Monday, March 06, 2006

Anne Braden, 1924-2006

Anne Braden died today in Louisville, KY at the age of 81. Little known nowadays outside her home state and region, Braden, along with her husband Carl who died in 1975, was a pioneering white advocate for racial justice in the U.S. South. A southerner herself, she helped create a series of organizations to combat white supremacy, the evil she believed to underlie all other forms of social inequity in this country.

The incident that made the Bradens famous was their choice in 1954 to buy a house in a segregated subdivision of Louisville for Black friends. White residents objected violently and the other couple, the Wades, saw their house firebombed. The bombers were not arrested, but the Bradens were called before a grand jury and charged with being communist agitators. Carl Braden was convicted of "sedition" against the state of Kentucky and served 8 months of a 15 year sentence before being released on bail.

The state of Kentucky was not through with the Bradens. "In 1967, they were again charged with sedition for protesting the practice of strip-mining in Pike County, Kentucky. Fortunately, they were able to use this case to test the Kentucky sedition law, which was eventually ruled unconstitutional."

From 1957 until 1973, Anne Braden worked with the Southern Conference Educational Fund (SCEF), an interracial organization whose mission was to bring whites into the civil rights movement. Trained as a journalist, she edited its publication, The Southern Patriot. SCEF was redbaited continually and was target of the federal House Un-American Activities Committee (HUAC). From 1975 forward, she worked with the Southern Organizing Committee for Economic & Social Justice (SOC).

Braden's friend, the African American Mennonite civil rights leader Vincent Harding, wrote that when he and his wife Rosemarie first met Braden they knew "we had met a sister, and we knew that we were meant to hold onto each other, both in spite of and because of the attacks that were constantly waged against her. On deep levels, we felt the sense of loneliness that sometimes seemed to surround her" because of the constant redbaiting she and Carl faced. Like the Hardings, Anne Braden was a religious believer (in her case an Episcopalian in a denomination that cannot have been universally welcoming to such a radical.)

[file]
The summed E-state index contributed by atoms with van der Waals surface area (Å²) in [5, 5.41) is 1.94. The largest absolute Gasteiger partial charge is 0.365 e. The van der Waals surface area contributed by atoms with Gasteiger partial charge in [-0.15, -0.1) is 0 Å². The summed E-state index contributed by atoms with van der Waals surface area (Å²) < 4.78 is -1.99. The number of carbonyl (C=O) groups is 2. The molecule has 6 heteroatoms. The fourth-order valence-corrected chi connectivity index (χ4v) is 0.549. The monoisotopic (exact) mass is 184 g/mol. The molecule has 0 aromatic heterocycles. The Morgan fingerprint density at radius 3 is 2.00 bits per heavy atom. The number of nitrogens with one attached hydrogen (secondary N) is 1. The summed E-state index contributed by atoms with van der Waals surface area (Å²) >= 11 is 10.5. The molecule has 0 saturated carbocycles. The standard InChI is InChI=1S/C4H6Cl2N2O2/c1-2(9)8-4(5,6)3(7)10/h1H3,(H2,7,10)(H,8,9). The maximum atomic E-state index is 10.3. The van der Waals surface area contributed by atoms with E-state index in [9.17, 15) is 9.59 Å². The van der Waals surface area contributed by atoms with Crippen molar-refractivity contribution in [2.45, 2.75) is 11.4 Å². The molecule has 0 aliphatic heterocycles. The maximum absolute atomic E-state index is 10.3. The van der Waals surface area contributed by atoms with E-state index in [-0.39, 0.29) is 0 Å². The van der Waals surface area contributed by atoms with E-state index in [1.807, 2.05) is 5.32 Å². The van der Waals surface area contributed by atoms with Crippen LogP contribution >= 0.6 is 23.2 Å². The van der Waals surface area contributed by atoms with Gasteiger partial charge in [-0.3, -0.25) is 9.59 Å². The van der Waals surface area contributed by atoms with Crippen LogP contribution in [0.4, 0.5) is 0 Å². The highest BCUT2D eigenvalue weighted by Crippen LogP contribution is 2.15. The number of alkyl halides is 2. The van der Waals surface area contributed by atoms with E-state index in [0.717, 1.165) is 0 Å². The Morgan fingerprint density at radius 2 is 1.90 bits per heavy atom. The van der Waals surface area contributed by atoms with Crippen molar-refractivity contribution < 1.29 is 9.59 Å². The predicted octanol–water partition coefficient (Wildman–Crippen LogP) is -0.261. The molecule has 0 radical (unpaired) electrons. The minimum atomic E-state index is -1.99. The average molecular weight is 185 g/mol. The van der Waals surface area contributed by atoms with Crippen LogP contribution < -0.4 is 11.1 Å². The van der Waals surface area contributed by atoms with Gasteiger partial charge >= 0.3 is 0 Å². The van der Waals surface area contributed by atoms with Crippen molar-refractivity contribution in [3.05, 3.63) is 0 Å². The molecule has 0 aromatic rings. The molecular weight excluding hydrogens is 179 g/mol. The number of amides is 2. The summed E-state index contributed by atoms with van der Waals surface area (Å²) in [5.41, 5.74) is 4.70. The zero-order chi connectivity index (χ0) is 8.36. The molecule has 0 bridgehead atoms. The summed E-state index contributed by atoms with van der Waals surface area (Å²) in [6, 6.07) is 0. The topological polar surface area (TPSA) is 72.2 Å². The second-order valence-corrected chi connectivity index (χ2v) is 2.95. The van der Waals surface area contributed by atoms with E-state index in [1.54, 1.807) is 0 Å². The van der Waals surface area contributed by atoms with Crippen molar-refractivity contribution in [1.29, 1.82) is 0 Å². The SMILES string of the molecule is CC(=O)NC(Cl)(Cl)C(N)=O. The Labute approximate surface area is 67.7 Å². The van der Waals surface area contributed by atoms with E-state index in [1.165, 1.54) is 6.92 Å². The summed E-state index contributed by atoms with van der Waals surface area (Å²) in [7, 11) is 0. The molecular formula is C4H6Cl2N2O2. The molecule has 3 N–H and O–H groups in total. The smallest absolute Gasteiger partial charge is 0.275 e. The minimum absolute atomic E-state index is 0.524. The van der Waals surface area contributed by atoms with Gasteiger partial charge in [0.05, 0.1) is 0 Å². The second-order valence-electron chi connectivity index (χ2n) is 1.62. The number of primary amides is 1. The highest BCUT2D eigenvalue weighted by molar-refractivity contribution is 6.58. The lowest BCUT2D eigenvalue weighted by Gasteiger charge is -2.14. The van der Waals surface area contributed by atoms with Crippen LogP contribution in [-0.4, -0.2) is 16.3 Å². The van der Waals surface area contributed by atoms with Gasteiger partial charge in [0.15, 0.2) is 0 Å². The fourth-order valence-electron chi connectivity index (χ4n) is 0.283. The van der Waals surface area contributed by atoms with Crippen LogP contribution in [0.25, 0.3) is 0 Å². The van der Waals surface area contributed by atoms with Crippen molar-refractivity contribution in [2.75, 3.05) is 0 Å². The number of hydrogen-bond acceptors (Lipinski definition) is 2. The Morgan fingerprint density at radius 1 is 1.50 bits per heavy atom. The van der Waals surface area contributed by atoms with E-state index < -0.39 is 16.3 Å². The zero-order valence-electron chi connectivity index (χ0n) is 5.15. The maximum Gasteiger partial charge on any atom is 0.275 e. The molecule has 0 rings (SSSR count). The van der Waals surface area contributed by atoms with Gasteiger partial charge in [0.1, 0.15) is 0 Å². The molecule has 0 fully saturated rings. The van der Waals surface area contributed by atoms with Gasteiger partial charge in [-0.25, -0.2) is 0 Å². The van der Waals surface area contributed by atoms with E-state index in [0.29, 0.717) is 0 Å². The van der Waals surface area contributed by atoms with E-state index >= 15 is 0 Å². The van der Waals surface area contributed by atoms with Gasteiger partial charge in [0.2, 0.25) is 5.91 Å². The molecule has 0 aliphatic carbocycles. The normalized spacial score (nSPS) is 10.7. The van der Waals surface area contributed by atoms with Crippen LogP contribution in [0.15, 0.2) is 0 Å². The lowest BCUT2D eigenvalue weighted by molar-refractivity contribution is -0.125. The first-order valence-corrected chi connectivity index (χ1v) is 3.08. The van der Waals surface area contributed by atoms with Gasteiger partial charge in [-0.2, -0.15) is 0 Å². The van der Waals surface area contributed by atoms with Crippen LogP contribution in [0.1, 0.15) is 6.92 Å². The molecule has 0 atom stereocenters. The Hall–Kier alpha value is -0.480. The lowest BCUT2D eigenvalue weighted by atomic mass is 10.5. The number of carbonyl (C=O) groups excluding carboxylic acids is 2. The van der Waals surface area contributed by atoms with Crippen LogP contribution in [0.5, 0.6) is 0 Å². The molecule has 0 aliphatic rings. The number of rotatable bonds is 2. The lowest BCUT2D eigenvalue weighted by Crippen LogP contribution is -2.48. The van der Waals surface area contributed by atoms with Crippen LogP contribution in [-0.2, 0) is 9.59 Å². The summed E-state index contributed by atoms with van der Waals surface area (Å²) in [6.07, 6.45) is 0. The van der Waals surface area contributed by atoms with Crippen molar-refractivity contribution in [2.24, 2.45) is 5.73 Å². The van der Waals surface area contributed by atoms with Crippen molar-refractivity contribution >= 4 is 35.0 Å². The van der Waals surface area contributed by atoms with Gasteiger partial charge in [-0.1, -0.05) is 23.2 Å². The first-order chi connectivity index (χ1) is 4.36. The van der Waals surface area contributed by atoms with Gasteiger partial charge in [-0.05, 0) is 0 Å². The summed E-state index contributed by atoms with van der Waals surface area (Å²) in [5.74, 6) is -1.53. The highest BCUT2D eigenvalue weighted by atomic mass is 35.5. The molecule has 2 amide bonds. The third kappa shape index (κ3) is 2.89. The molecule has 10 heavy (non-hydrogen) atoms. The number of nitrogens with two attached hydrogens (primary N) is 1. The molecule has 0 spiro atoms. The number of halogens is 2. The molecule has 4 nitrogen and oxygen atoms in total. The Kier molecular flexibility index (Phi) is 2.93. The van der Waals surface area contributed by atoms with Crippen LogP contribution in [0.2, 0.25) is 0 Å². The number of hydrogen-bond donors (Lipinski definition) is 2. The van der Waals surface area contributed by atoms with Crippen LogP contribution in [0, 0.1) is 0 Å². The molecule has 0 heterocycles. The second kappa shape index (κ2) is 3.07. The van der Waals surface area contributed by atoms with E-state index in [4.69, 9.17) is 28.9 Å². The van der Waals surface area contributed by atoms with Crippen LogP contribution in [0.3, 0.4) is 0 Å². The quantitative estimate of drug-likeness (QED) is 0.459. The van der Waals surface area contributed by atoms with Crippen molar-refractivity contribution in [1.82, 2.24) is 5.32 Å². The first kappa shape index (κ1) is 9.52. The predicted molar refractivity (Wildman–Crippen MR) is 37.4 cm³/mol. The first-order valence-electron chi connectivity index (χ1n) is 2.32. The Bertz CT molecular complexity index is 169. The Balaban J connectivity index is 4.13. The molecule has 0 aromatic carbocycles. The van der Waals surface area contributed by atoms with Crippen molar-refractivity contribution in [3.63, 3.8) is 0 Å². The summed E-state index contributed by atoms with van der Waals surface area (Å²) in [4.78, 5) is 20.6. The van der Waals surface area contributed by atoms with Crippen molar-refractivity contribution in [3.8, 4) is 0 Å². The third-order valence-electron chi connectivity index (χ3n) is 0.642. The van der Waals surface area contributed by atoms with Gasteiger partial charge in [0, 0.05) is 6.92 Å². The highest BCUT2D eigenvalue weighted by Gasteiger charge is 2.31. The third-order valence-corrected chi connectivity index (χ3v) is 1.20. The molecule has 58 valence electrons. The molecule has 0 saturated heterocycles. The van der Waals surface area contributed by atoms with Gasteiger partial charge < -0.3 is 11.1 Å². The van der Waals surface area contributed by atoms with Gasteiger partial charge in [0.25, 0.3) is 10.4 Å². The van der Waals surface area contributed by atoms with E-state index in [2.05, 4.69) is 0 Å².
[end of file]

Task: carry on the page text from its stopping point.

Braden's book about the 1954 episode, The Wall Between, is a civil rights classic. Her life and work is the subject of a 2001 biography, Subversive Southerner: Anne Braden and the Struggle for Racial Justice in the Cold War South, by Catherine Fosl.

In 2001 June Rostan interviewed Braden for ColorLines magazine. The veteran activist explained her commitment to struggle for racial justice and her vision of the way forward:

The "open sesame" for my generation was race. Once we could understand what racism had done, then everything fell like a house of cards. It opened everything to question: economic injustice, foreign policy. If you don't understand white supremacy, then you do not understand the country. The first thing I had to realize was that the people I loved, my family, my friends, the people running Alabama were wrong. But once you realized that, it was not hard to realize that the people running the national government were wrong too.

.... The main thing you do, when you don't see the mass movement you have been hoping for, is work to build struggles around specific issues.... We need an organization in every community that makes a frontal attack on white supremacy. Those organizations need to involve white people and be led by people of color.

Still wise prescriptions I believe.

Photo: Louisville Courier Journal.

1 comment:

Fr. John said...

Thanks for sharing this powerful story, Jan. I suspect it will find its way into my sermon on Sunday - she took up her cross and followed Jesus indeed. Blessed Anne sounds like a candidate for the calendar of saints.

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